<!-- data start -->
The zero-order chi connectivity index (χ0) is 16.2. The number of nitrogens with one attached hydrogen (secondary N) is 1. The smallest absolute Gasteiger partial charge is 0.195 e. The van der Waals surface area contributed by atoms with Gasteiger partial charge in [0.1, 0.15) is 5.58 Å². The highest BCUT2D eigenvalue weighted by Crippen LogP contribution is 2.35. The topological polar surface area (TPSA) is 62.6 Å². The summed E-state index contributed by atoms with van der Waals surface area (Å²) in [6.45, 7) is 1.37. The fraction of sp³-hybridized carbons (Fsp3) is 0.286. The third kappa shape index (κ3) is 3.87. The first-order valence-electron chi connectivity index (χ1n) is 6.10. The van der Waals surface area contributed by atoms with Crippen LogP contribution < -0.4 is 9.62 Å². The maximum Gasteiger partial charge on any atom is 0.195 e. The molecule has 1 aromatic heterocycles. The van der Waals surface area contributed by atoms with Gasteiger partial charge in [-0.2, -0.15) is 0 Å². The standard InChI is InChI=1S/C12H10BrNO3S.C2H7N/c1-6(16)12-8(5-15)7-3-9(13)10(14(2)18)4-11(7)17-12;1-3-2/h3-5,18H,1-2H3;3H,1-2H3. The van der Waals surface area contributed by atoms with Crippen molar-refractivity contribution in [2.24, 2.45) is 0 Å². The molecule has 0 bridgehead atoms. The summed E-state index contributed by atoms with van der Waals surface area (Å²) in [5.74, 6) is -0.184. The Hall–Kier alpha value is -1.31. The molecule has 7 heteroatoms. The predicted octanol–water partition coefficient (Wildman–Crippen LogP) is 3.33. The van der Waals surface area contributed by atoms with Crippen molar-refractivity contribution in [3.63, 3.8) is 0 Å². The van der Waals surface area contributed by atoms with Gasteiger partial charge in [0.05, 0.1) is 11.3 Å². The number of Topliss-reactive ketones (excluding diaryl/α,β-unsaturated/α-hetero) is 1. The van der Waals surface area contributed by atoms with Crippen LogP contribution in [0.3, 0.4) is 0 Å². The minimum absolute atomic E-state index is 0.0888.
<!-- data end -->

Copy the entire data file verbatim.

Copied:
The zero-order chi connectivity index (χ0) is 16.2. The number of nitrogens with one attached hydrogen (secondary N) is 1. The smallest absolute Gasteiger partial charge is 0.195 e. The van der Waals surface area contributed by atoms with Gasteiger partial charge in [0.1, 0.15) is 5.58 Å². The highest BCUT2D eigenvalue weighted by Crippen LogP contribution is 2.35. The topological polar surface area (TPSA) is 62.6 Å². The summed E-state index contributed by atoms with van der Waals surface area (Å²) in [6.45, 7) is 1.37. The fraction of sp³-hybridized carbons (Fsp3) is 0.286. The third kappa shape index (κ3) is 3.87. The first-order valence-electron chi connectivity index (χ1n) is 6.10. The van der Waals surface area contributed by atoms with Crippen LogP contribution < -0.4 is 9.62 Å². The maximum Gasteiger partial charge on any atom is 0.195 e. The molecule has 1 aromatic heterocycles. The van der Waals surface area contributed by atoms with Gasteiger partial charge in [-0.2, -0.15) is 0 Å². The standard InChI is InChI=1S/C12H10BrNO3S.C2H7N/c1-6(16)12-8(5-15)7-3-9(13)10(14(2)18)4-11(7)17-12;1-3-2/h3-5,18H,1-2H3;3H,1-2H3. The van der Waals surface area contributed by atoms with Crippen molar-refractivity contribution in [2.24, 2.45) is 0 Å². The molecule has 0 bridgehead atoms. The summed E-state index contributed by atoms with van der Waals surface area (Å²) in [5.74, 6) is -0.184. The Hall–Kier alpha value is -1.31. The molecule has 7 heteroatoms. The predicted octanol–water partition coefficient (Wildman–Crippen LogP) is 3.33. The van der Waals surface area contributed by atoms with Crippen molar-refractivity contribution in [3.63, 3.8) is 0 Å². The van der Waals surface area contributed by atoms with Gasteiger partial charge in [0.05, 0.1) is 11.3 Å². The number of Topliss-reactive ketones (excluding diaryl/α,β-unsaturated/α-hetero) is 1. The van der Waals surface area contributed by atoms with Crippen LogP contribution in [0.3, 0.4) is 0 Å². The minimum absolute atomic E-state index is 0.0888.